Magnetic Resonance Imaging (MRI)
Magnetic resonance imaging (MRI) is a state-of-the-art test that produces very clear, detailed pictures of the organs and structures in your body. The test uses a powerful magnetic field, radio waves, and a computer to create images. A MRI lets your health care provider see structures of the body such as the brain, spinal column, internal organs and joints of the arms and legs. It can also be used to evaluate many blood vessel disorders by using special non-invasive imaging techniques known as MRA, Magnetic Resonance Angiography.
Most MRI’s take between 25-40 minutes. The technologist will ask you to lie down on a cushioned table which will automatically move into the magnet after you have been comfortably positioned for your scan. The MRI makes a loud knocking noise while the image is taken. For your comfort, you will be given ear plugs or ear phones to listen to music during the exam. The technologist will leave the magnet room, but will be in constant contact with you throughout the exam.
If you are nervous or anxious when you are in small enclosed spaces, you should talk to your health care provider before your MRI appointment. If your health care provider prescribes a medication for you to receive from your pharmacy of choice, this must be taken before entering the hospital. You will then need someone to drive you to and from your appointment.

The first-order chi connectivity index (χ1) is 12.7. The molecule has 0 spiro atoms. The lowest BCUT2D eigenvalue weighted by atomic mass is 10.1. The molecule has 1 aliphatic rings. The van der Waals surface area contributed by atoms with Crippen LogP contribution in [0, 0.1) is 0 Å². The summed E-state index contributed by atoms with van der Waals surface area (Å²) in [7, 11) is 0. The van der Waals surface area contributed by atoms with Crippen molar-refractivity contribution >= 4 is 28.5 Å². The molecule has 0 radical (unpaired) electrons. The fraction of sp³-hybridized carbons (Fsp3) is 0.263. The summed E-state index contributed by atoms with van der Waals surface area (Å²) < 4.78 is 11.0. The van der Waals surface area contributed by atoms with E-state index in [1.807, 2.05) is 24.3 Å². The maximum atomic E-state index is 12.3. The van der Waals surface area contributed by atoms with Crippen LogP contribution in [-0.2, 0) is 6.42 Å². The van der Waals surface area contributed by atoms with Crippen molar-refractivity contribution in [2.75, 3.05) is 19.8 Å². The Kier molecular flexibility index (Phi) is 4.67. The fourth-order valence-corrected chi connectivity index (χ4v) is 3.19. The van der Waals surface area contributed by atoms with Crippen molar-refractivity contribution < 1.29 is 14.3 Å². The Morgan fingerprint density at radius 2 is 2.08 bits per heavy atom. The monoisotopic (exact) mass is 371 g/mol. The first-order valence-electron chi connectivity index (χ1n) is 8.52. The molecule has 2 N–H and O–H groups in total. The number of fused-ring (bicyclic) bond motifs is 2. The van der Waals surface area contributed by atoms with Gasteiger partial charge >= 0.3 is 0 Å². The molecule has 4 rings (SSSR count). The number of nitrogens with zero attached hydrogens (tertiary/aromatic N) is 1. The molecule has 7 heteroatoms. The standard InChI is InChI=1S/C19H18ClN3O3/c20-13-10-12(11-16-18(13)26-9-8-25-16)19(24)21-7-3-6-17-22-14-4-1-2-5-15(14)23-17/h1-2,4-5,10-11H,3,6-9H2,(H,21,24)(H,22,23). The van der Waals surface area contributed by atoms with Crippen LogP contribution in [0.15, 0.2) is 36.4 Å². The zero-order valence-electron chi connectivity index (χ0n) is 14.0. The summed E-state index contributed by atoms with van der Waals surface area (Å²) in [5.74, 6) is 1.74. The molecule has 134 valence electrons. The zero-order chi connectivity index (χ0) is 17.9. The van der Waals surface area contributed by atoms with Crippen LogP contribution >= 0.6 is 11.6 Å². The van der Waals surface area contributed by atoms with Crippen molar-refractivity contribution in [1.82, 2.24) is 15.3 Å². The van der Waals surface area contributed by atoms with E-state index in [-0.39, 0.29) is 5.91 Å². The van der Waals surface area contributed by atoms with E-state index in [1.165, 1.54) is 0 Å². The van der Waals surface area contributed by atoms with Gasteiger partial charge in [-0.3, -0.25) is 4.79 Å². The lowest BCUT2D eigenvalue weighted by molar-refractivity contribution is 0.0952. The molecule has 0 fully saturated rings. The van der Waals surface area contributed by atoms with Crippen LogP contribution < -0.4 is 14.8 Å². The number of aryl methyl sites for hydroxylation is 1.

The Radiologist is the physician responsible for interpreting the MRI picture and he/she also determines whether or not you need to be given a MRI contrast injection called Gadolinium during your test. When needed to help make a diagnosis, a MRI contrast agent is given to improve the quality of certain images. MRI contrast reactions are rare and usually not severe. If your exam requires the use of a MRI contrast agent, the technologist will start an IV before or during the exam and administer the contrast.
When the test is over, you may go home. Your health care provider will discuss the results with you.
You CANNOT have a MRI if you have any of the following:
- Certain heart valves (please bring a card)
- Cochlear implants
- Cerebral aneurysm clips
- Neurostimulator/ Swan Ganz catheter
Objects the MRI staff will request to be removed:
- Hearing aid(s)
- Orbital/ Eye prosthesis
- Any type of implant held in place by a magnet
- Artificial limb or brace
- Clothing containing metallic snaps, hooks, pins or zippers
- All hair pins
- Jewelry (rings on hands may remain on most of the time)
- Credit cards, bank cards and anything else with a magnetic encoding that will be erased by the magnet
- Metallic objects from clothing or pockets (ie. keys, coins, knives, pens, glasses, lighters, belt buckles, cell phones, beepers, firearms, etc.)
- Life alert bracelet or necklace
- Wrist/ ankle alarm bands
- Topical medication patches